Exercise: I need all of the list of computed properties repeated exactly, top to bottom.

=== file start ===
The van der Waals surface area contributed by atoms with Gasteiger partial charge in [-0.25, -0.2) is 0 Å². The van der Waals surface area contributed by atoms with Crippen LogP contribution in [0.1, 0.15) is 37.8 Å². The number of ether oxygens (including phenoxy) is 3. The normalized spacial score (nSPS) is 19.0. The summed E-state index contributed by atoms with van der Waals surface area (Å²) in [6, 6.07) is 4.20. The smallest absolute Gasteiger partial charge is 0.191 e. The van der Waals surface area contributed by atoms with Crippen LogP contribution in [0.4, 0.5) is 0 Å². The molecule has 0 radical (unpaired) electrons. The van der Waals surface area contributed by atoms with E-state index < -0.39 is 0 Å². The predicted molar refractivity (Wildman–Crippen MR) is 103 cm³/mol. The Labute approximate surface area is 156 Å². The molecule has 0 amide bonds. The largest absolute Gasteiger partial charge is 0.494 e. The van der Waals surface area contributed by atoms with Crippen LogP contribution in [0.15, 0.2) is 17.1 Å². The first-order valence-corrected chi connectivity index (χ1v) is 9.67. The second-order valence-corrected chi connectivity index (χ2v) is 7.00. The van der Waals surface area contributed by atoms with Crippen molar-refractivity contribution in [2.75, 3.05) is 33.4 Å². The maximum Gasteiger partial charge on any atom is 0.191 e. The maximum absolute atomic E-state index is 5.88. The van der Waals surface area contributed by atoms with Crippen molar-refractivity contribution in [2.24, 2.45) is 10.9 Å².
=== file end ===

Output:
The van der Waals surface area contributed by atoms with Gasteiger partial charge in [-0.25, -0.2) is 0 Å². The van der Waals surface area contributed by atoms with Crippen LogP contribution in [0.1, 0.15) is 37.8 Å². The number of ether oxygens (including phenoxy) is 3. The normalized spacial score (nSPS) is 19.0. The summed E-state index contributed by atoms with van der Waals surface area (Å²) in [6, 6.07) is 4.20. The smallest absolute Gasteiger partial charge is 0.191 e. The van der Waals surface area contributed by atoms with Crippen LogP contribution in [0.4, 0.5) is 0 Å². The molecule has 0 radical (unpaired) electrons. The van der Waals surface area contributed by atoms with E-state index < -0.39 is 0 Å². The predicted molar refractivity (Wildman–Crippen MR) is 103 cm³/mol. The Labute approximate surface area is 156 Å². The molecule has 0 amide bonds. The largest absolute Gasteiger partial charge is 0.494 e. The van der Waals surface area contributed by atoms with Crippen LogP contribution in [0.15, 0.2) is 17.1 Å². The first-order valence-corrected chi connectivity index (χ1v) is 9.67. The second-order valence-corrected chi connectivity index (χ2v) is 7.00. The van der Waals surface area contributed by atoms with Crippen molar-refractivity contribution in [2.75, 3.05) is 33.4 Å². The maximum Gasteiger partial charge on any atom is 0.191 e. The maximum absolute atomic E-state index is 5.88. The van der Waals surface area contributed by atoms with Crippen molar-refractivity contribution in [2.24, 2.45) is 10.9 Å².